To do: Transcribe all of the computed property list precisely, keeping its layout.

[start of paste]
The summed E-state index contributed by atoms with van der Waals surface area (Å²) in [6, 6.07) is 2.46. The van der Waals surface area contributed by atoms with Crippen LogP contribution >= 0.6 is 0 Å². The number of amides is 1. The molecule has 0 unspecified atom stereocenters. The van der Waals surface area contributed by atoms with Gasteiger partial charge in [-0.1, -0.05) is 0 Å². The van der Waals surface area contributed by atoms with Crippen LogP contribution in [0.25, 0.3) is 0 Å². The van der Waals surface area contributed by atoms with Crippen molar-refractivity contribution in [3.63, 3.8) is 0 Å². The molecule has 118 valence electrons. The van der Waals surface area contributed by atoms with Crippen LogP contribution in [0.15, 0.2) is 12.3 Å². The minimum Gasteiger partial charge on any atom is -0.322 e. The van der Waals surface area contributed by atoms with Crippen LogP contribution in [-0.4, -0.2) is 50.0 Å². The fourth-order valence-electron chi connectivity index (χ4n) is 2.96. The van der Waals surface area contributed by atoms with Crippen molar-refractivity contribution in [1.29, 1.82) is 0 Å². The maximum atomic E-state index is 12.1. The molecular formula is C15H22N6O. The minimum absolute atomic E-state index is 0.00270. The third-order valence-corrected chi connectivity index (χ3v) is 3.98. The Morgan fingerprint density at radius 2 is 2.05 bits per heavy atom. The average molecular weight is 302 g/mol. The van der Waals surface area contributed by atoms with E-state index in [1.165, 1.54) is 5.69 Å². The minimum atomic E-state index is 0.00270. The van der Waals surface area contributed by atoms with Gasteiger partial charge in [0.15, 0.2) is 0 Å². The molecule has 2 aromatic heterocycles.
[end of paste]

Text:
The summed E-state index contributed by atoms with van der Waals surface area (Å²) in [6, 6.07) is 2.46. The van der Waals surface area contributed by atoms with Crippen LogP contribution >= 0.6 is 0 Å². The number of amides is 1. The molecule has 0 unspecified atom stereocenters. The van der Waals surface area contributed by atoms with Gasteiger partial charge in [-0.1, -0.05) is 0 Å². The van der Waals surface area contributed by atoms with Crippen LogP contribution in [0.25, 0.3) is 0 Å². The van der Waals surface area contributed by atoms with Crippen molar-refractivity contribution in [3.63, 3.8) is 0 Å². The molecule has 118 valence electrons. The van der Waals surface area contributed by atoms with Crippen LogP contribution in [0.15, 0.2) is 12.3 Å². The minimum Gasteiger partial charge on any atom is -0.322 e. The van der Waals surface area contributed by atoms with Crippen LogP contribution in [-0.4, -0.2) is 50.0 Å². The fourth-order valence-electron chi connectivity index (χ4n) is 2.96. The van der Waals surface area contributed by atoms with Crippen molar-refractivity contribution in [1.29, 1.82) is 0 Å². The maximum atomic E-state index is 12.1. The molecular formula is C15H22N6O. The minimum absolute atomic E-state index is 0.00270. The third-order valence-corrected chi connectivity index (χ3v) is 3.98. The Morgan fingerprint density at radius 2 is 2.05 bits per heavy atom. The average molecular weight is 302 g/mol. The van der Waals surface area contributed by atoms with E-state index in [1.165, 1.54) is 5.69 Å². The minimum atomic E-state index is 0.00270. The van der Waals surface area contributed by atoms with Gasteiger partial charge in [0.15, 0.2) is 0 Å². The molecule has 2 aromatic heterocycles.